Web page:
When the financial crisis first hit, I found myself grappling as much as my students were with the complexities of our economic system. Though I am a homeowner and realized that many of the problems stemmed from so-called "mortgage-backed securities", I honestly could not figure out my own place in this meltdown.
That was until I heard the economic terms contextualized in narrative form on a public radio program, This American Life, entitled, "The Giant Pool of Money". I'm sure some of it is oversimplified, but what I enjoyed about the show (in free podcast form) was that the hosts never took for granted that the audience understood what those "creative" financial instruments like CDOs (Collateralized Debt Obligation) were!
Knowing that my American Studies students could benefit from this explanation in the midst of a unit called "Stories and Histories", my teaching partner, John O'Connor, and I designed an activity which harnessed the power of our 42 students to our collective advantage.
We assigned each student a portion of the radio transcript to visually represent as a single slide. In order to make this a truly collaborative effort, we dropped the students into 2 adjacent computer labs, and had them all simultaneously edit a shared presentation via Google Docs.
It was an amazing endeavor to observe, as students got up from their computer terminals in order to negotiate with their peers the transitions and shared metaphors from slide to slide. Check it out:
I wanted to model permission-seeking to my students by making a formal request to National Public Radio. Unfortunately, after a few friendly emails back and forth, This American Life refused my request. Therefore what you see above is somewhat limited in that it lacks the soundtrack. I'm still pursuing other avenues as I post this. What do you think? Was our class project an example of "fair use" or did we take it too far by wanting to share it with a wider audience?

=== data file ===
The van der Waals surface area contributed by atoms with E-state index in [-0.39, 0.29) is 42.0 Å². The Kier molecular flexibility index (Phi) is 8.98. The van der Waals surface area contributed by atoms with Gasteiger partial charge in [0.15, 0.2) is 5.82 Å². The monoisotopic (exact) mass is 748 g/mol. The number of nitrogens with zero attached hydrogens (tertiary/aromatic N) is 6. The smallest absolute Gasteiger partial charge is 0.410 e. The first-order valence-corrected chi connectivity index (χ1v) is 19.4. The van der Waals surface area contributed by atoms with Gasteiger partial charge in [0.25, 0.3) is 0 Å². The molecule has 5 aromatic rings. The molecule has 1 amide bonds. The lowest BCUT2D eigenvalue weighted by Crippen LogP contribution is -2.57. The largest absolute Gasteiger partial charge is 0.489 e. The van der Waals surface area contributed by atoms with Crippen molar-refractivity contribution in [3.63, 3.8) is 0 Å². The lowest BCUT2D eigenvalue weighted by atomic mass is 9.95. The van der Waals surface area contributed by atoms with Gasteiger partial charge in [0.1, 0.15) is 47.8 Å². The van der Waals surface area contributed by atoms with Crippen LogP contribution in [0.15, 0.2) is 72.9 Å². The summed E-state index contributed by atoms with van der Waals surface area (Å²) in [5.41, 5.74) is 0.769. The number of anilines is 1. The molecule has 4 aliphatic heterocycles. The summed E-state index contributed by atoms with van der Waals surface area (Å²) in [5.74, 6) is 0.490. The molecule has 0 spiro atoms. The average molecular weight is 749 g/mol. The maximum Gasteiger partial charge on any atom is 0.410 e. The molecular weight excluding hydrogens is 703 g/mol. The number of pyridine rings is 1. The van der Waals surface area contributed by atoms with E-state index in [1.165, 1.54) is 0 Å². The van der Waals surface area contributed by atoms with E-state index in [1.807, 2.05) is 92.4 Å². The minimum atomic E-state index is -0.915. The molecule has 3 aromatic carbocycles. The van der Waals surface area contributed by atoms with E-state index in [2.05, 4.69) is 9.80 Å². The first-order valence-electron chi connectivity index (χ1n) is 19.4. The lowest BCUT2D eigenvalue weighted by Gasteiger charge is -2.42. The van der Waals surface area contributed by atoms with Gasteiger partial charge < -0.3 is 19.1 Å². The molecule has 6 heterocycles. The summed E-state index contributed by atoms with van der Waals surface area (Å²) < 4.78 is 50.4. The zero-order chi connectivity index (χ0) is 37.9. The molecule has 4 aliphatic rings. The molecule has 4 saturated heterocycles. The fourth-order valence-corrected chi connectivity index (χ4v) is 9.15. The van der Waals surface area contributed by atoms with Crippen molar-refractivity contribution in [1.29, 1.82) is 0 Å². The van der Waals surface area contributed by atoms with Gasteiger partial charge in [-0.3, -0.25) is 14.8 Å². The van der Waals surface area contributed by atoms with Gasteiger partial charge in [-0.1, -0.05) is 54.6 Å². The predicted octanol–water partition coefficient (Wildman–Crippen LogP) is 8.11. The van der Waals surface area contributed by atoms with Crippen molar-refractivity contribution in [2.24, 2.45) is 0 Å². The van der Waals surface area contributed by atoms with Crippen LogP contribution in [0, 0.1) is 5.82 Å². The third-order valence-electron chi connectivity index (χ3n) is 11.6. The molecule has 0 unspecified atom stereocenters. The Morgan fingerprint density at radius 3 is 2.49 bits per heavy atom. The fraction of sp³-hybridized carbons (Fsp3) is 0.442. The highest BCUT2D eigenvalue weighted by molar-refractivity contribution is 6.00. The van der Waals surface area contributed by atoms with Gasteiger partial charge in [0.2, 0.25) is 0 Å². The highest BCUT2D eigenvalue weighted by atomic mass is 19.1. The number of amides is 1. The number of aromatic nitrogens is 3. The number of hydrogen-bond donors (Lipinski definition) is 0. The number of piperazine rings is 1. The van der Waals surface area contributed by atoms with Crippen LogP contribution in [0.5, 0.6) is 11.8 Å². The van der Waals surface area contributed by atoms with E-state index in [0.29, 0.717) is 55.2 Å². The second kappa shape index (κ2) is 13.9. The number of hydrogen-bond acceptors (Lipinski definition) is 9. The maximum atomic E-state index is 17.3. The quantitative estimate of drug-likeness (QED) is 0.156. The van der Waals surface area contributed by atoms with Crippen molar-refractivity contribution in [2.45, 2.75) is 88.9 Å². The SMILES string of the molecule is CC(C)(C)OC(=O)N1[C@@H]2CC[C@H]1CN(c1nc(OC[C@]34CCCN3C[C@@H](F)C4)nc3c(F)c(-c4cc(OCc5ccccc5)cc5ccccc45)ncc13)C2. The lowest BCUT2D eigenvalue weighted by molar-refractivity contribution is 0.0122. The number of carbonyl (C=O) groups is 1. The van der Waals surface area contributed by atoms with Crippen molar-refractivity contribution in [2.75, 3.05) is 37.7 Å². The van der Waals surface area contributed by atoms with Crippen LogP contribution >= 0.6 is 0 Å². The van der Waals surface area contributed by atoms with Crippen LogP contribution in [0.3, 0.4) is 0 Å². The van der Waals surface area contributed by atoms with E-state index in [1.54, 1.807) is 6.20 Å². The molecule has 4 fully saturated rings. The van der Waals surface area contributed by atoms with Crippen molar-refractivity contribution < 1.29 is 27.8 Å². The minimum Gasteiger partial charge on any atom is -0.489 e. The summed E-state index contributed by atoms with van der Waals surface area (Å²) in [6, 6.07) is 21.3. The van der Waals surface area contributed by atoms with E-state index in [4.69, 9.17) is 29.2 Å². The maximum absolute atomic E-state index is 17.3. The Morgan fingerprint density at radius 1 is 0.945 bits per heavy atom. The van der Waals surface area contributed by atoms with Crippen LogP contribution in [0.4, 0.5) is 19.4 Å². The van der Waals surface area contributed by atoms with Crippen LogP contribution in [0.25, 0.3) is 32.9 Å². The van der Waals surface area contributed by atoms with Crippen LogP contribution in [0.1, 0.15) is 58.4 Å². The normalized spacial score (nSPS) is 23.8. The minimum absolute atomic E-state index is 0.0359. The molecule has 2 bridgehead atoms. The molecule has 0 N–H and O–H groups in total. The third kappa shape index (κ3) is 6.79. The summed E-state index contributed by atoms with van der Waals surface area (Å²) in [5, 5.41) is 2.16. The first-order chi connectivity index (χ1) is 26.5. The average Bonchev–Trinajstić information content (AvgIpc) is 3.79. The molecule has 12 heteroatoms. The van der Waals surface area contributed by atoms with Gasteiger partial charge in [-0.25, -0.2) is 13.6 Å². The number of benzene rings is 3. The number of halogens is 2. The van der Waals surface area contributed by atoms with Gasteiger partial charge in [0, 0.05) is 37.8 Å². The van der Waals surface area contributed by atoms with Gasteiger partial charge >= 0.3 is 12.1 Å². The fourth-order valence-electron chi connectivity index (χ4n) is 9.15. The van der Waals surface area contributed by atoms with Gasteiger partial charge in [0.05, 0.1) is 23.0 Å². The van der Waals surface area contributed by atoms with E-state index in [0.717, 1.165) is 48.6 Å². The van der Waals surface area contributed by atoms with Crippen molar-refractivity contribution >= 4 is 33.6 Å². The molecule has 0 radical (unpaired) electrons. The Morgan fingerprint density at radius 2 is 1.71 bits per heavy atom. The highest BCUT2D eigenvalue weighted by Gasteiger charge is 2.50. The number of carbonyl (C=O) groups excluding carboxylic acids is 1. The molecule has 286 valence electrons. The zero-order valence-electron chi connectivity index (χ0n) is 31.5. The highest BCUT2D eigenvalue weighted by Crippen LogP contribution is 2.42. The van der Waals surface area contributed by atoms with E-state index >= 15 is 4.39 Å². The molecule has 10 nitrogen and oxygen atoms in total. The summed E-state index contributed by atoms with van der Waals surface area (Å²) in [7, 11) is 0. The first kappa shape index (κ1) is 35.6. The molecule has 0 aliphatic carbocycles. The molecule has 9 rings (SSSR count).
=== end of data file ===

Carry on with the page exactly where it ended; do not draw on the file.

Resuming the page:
UPDATE (5/22/09): I've decided that I will publish the completed presentation on the web after all. After a school year of sharing this project with private audiences, I posted my dilemma to a wiki dedicated to ending copyright confusion. Here is a portion of the response I received from Renee Hobbs of Temple University:
What a creative way to incorporate media literacy into the social studies curriculum! As I look at the piece, it seems that your students have demonstrated their understanding of the content by transforming the "This American Life" segment into a new work through their imaginative multimedia slides. The educational value of this assignment is based, in fact, on the careful relationship between the audio and the images....[W]here you have asked permission and been refused, your decision about distribution rests completely on your comfort level about whether this use indeed a fair use....I think it's a great example of how, sometimes, we use a whole piece of media in our work with students -- and for the specific learning objective, we need to use the whole piece.